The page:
Decreases in valosin-containing protein result in increased levels of tau phosphorylated at Ser262/356

Department of Pharmacology and Physiology, University of Rochester, Rochester, NY, USA.
FEBS letters (Impact Factor: 3.34). 11/2011; 585(21):3424-9. DOI: 10.1016/j.febslet.2011.09.032
Source: PubMed

ABSTRACT VCP/p97 is a multifunctional AAA+-ATPase involved in vesicle fusion, proteasomal degradation, and autophagy. Reported dysfunctions of these processes in Alzheimer disease (AD), along with the linkage of VCP/p97 to inclusion body myopathy with Paget's disease and frontotemporal dementia (IBMPFD) led us to examine the possible linkage of VCP to the AD-relevant protein, tau. VCP levels were reduced in AD brains, but not in the cerebral cortex of an AD mouse model, suggesting that VCP reduction occurs upstream of tau pathology. Genetic reduction of VCP in a primary neuronal model led to increases in the levels of tau phosphorylated at Ser(262/356), indicating that VCP may be involved in regulating post-translational processing of tau in AD, demonstrating a possible functional linkage between tau and VCP.

  • Source
    [Show abstract] [Hide abstract]
    ABSTRACT: The prevalence of HIV-associated neurocognitive disorders (HAND) remains high despite effective antiretroviral therapies. Multiple etiologies have been proposed over the last several years to account for this phenomenon, including the neurotoxic effects of antiretrovirals and co-morbid substance abuse; however, no underlying molecular mechanism has been identified. Emerging evidence in several fields has linked the gut to brain diseases, but the effect of the gut on the brain during HIV infection has not been explored. Saliva is the most accessible gut biofluid, and is therefore of great scientific interest for diagnostic and prognostic purposes. This study presents a longitudinal, liquid chromatography-mass spectrometry-based quantitative proteomics study investigating saliva samples taken from 8 HIV-positive (HIV+), 11 -negative (HIV-) heroin addicts. In addition, saliva samples were investigated from 11 HIV-, non-heroin addicted healthy controls. In the HIV+ group, 58 proteins were identified that show significant correlations with cognitive scores, implicating disruption of protein quality control pathways by HIV. Notably, only one protein from the HIV- heroin addict cohort showed a significant correlation with cognitive scores, and no proteins correlated with cognitive scores in the healthy control group. In addition, the majority of correlated proteins have been shown to be associated with exosomes, allowing us to propose that the salivary glands and/or oral epithelium may modulate brain function during HIV infection through the release of discrete packets of proteins in the form of exosomes.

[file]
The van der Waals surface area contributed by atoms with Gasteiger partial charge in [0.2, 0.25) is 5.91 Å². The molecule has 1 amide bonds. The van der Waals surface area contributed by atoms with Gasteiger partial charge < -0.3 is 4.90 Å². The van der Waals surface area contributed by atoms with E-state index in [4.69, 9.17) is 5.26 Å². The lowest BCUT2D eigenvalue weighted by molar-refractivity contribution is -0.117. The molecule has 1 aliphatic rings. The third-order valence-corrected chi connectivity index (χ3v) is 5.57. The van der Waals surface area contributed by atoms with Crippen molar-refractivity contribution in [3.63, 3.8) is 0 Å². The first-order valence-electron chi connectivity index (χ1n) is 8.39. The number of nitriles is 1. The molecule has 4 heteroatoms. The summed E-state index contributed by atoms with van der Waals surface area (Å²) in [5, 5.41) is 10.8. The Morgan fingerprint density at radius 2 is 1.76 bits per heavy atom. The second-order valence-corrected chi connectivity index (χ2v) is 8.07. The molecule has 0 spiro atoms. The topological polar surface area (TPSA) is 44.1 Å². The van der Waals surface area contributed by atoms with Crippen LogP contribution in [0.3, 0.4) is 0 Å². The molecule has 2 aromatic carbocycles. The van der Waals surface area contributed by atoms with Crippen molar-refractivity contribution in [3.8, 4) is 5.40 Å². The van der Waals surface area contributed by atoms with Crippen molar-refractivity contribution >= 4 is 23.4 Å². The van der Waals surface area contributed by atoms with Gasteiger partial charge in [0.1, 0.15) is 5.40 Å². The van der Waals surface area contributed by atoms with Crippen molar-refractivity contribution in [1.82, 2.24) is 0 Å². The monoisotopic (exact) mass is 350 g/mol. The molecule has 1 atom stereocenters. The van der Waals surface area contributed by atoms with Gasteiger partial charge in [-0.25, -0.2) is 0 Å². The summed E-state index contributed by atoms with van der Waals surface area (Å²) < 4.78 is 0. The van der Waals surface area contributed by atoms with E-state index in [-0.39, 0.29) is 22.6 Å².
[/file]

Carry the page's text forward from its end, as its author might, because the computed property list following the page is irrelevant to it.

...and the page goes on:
PLoS ONE 04/2014; 9(4):e89366. DOI:10.1371/journal.pone.0089366 · 3.53 Impact Factor
  • Source
    [Show abstract] [Hide abstract]
    ABSTRACT: One of the defining pathological features of Alzheimer disease (AD) is the intraneuronal accumulation of tau. The tau that forms these accumulations is altered both posttranslationally and conformationally, and there is now significant evidence that soluble forms of these modified tau species are the toxic entities rather than the insoluble neurofibrillary tangles. However there is still noteworthy debate concerning which specific pathological forms of tau are the contributors to neuronal dysfunction and death in AD. Given that increases in aberrant forms of tau play a role in the neurodegeneration process in AD, there is growing interest in understanding the degradative pathways that remove tau from the cell, and the selectivity of these different pathways for various forms of tau. Indeed, one can speculate that deficits in a pathway that selectively removes certain pathological forms of tau could play a pivotal role in AD. In this review we will discuss the different proteolytic and degradative machineries that may be involved in removing tau from the cell. How deficits in these different degradative pathways may contribute to abnormal accumulation of tau in AD will also be considered. In addition, the issue of the selective targeting of specific tau species to a given degradative pathway for clearance from the cell will be addressed.
    Frontiers in Neurology 09/2013; 4:122. DOI:10.3389/fneur.2013.00122


Available from